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The Kansas Jayhawks have just lifted the National Championship trophy over their heads, but that excitement may be short-lived as the NCAA investigation into corruption in college basketball could be nearing completion.
The University of Kansas was included in the list of schools under the FBI case in 2017, which claimed to have paid bribes to attract the best recruits to elite programs. According to then-U.S. Attorney General June Kim of New York’s Southern District, payments were made by coaches to refer young players to financial and business advisors.
“Coaches in some of the country’s major programs who demand and accept cash bribes; managers and financial advisors spinning in blue chips like coyotes; and employees of one of the world’s largest sportswear companies, secretly sending money to the families of high school recruits, ”Kim said in 2017.
Federal agents initially arrested 10 people, including former NBA star Chuck Person.
The FBI investigation prompted the NCAA to declare five Level I violations – which constitute a serious misconduct – against the Kansas Men’s Basketball Program in September 2019, including head coach Bill Self and assistant Curtis Townsend. The accusations were centered around payments made by representatives of Adidas, the school’s clothing sponsor, future KU recruits.
The NCAA announced in July 2020 that the case would be heard through the Independent Accountability Process (IARP). Under this process, an independent decision-making board consisting of five independent members with legal, higher education and / or sporting experience will consider the case and decide on penalties. There is no appeal procedure in the IARP.
The University of Kansas has spent more than $ 3 million on defense
Kansas vigorously defended the program and both of its coaches, spending more than $ 3 million to defend against NCAA violations, according to KCUR.
KU officials claim that Adidas representatives “deliberately concealed inadmissible payments from the university and its coaching staff. The university has never denied that these inadmissible payments were made,” the university said in a statement issued in 2020 in response to an NCAA notice.
“The university would have taken full responsibility if it had considered the violations to have taken place, as we have demonstrated by other self-reported violations,” the school said. It states that KU and its executives “stand firmly behind Coach Self, his staff and our men’s basketball program, as well as our robust execution program”.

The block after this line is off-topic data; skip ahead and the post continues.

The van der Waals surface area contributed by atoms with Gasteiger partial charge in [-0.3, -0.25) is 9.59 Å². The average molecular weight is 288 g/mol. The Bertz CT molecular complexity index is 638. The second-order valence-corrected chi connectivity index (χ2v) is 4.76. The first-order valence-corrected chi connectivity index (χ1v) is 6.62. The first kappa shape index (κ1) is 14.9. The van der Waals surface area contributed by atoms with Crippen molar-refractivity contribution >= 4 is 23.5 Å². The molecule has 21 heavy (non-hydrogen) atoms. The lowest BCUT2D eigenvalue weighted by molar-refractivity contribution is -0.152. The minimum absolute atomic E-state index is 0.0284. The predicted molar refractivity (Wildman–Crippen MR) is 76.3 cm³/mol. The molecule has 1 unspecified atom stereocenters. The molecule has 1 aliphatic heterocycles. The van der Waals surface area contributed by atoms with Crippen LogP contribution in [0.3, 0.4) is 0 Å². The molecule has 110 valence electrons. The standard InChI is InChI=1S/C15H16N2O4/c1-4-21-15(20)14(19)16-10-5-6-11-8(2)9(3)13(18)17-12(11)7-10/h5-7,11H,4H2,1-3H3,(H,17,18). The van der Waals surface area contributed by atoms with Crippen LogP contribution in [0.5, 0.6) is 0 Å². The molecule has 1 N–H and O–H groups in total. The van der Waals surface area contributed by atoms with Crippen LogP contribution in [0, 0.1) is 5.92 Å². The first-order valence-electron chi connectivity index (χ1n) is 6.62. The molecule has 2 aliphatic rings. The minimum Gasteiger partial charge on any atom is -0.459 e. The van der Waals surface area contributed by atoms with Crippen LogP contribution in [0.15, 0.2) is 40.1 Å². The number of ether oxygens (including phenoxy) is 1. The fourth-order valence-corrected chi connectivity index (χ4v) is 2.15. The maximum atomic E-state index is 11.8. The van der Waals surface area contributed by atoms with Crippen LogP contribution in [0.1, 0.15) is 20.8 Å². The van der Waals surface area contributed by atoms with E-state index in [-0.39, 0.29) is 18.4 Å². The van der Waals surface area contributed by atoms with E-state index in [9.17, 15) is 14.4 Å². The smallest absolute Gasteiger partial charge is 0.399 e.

The school has also demonstrated its support for its head coach by giving Self a five-year deal of $ 5.41 million, which automatically adds one year at the end of each season, effectively making it a lifetime contract.
“For almost 20 years, Coach Self has embodied the spirit and tradition of the University of Kansas, leading our men’s basketball program to the National Championship, 15 big 12 titles and 17 appearances in NCAA tournaments. We believe in Coach Self and believe in the future of our program under his leadership, and we are very excited that he will continue to be a Jaihock until the end of his coaching career, ”Kansas University Chancellor Doug Girad said in a statement issued during the contract.
The new Self contract included a clause stating that KU “does not terminate the work of the head coach due to any ongoing violations that include conduct that occurred on or before the date of full implementation of this Agreement”. It also states that if a coach is dismissed by the NCAA or the Big 12 “as a result of an NCAA violation case,” he will lose half of his salary at the time of the dismissal.
Kansas faces possible fines, including disqualification from next year’s NCAA tournament
One can only guess what punishment the IARP may impose. It could be anything from a blow to the wrist to a ban on the nation’s reigning champions from participating in next year’s NCAA tournament.
It is safe to say that the process has been very slow, and NCAA President Mark Emmert told reporters at a Final Four press conference that it took “too long”.
The fact is that the violations found in the FBI investigation would still be illegal if they occurred in 2022. Last year, the U.S. Supreme Court ruled that college athletes could make a profit on their behalf, images and similarities in what is now known as the NIL deal.
The Supreme Court ruling opened the door for player-backed deals
The March Madness 2022 tournament was the first in which these NIL deals allowed athletes to take advantage of their popularity in deals ranging from local restaurants in their student cities to major national brands such as Gatorade and Adidas – companies at the center of the 2017 investigation.
Brands are expected to spend about $ 600 million on NIL deals before the first anniversary of the NCAA’s policy change in July. all over the NIL universe.
These costs are expected to grow to billions, opening a new era of financial opportunity for nearly half a million NCAA sports students – most of whom do not receive sports scholarships.
In the past, athletes could lose a scholarship or lose a player’s career in college by profiting from their name, imagination and likeness. Now they have a new way of financing education – such athletes who received money, according to an FBI investigation.
It is unknown at this time what he will do after leaving the post.